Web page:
Yes, that's the Kershaw stuck in the zombie's neck.  I told you I would mention it again.  Obviously, the knives designed for throwing were the easiest, but the Kershaw threw as well or better than the BladesUSA.  Neither Buck did too bad, which surprised me because they have such large handles.  Kind of fun throwing a knife that heavy into a faux Zombie.  Almost makes me feel sorry for him.  Almost.  The Kershaw seriously impressed me though, it might not be my favorite camp knife but it's definitely my favorite throwing knife.

For survival purposes, I'm not entirely sure how practical it is to throw one of your primary tools.  In most situations it would make far more sense to make a throwing stick or something similar.  However, if you ever thought it might be fun to throw around your knives... you're right.  It's a ****ing blast!  You definitely need the zombie target though, it just adds the right ambiance.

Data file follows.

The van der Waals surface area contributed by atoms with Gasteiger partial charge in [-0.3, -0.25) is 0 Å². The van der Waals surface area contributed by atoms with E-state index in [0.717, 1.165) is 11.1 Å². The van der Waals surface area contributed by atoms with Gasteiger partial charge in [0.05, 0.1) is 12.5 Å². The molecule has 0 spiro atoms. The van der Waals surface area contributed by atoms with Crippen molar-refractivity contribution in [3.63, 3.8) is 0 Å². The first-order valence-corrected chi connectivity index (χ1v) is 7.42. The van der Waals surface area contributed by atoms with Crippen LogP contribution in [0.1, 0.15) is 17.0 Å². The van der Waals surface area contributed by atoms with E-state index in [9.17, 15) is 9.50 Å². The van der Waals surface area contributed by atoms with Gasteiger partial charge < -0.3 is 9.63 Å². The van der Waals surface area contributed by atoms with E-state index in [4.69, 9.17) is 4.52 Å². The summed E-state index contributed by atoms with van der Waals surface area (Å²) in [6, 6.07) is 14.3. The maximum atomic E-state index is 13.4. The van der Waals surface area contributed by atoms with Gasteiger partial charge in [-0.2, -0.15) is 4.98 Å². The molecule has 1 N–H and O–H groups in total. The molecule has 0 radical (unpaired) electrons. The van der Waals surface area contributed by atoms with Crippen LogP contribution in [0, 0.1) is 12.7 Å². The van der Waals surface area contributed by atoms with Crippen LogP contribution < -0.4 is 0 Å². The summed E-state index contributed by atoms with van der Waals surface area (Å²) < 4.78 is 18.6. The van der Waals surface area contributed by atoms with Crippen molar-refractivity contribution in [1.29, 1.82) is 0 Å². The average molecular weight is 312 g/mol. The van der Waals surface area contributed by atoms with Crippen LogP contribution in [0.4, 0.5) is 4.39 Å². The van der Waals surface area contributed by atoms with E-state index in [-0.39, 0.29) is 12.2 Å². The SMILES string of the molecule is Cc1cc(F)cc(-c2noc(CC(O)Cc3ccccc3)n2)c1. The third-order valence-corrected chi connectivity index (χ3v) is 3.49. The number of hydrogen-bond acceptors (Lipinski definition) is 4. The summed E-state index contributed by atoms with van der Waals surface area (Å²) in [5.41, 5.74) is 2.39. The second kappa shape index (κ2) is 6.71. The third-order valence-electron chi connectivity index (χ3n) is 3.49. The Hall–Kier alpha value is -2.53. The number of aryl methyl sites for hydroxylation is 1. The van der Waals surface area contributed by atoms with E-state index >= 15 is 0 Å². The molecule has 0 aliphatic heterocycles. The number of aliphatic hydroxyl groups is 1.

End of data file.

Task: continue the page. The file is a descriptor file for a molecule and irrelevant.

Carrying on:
Monday, January 28, 2013

"What Will You Do If They Come For Your Guns?"

I have to say, I think that is probably one of the dumbest questions I've ever heard.

There is a thick streak of conspiracy theorists on the Survivalist websites, and that question has been bouncing around a lot recently.  Normally, I would ignore the conspiracy theorists but I had an interesting encounter the other day that prompted me to share some thoughts.

I was standing in line to register a new pistol.  The line was amazingly long, as it has been for the past two months... not too difficult to figure out why.  So, of course all of us were BSing as we waited in line.

The middle aged gentleman in front of me started to tell this story to a couple young rednecks ahead of him.  I'll paraphrase it here.

"You guys hear about the government in New Orleans?  The story was leaked by one of the SWAT officers, he took video and posted it on YouTube.  It only took them two days to get the video blocked and taken down, but that's how it got out.  The City wanted to know what would happen when they took away people's guns.  So, they got the SWAT team to raid a couple houses and demand any firearms they had.  The owner's didn't do anything, just let the officers take the guns.  They did this at a bunch of different houses and no one did anything about it!  Oh, they wouldn't get away with that at my house!"

It was at this point that I broke in to his conversation,  "Dude, if some SWAT team broke down my door and demanded my guns, I'd hold my hands up high, and point them to the safe."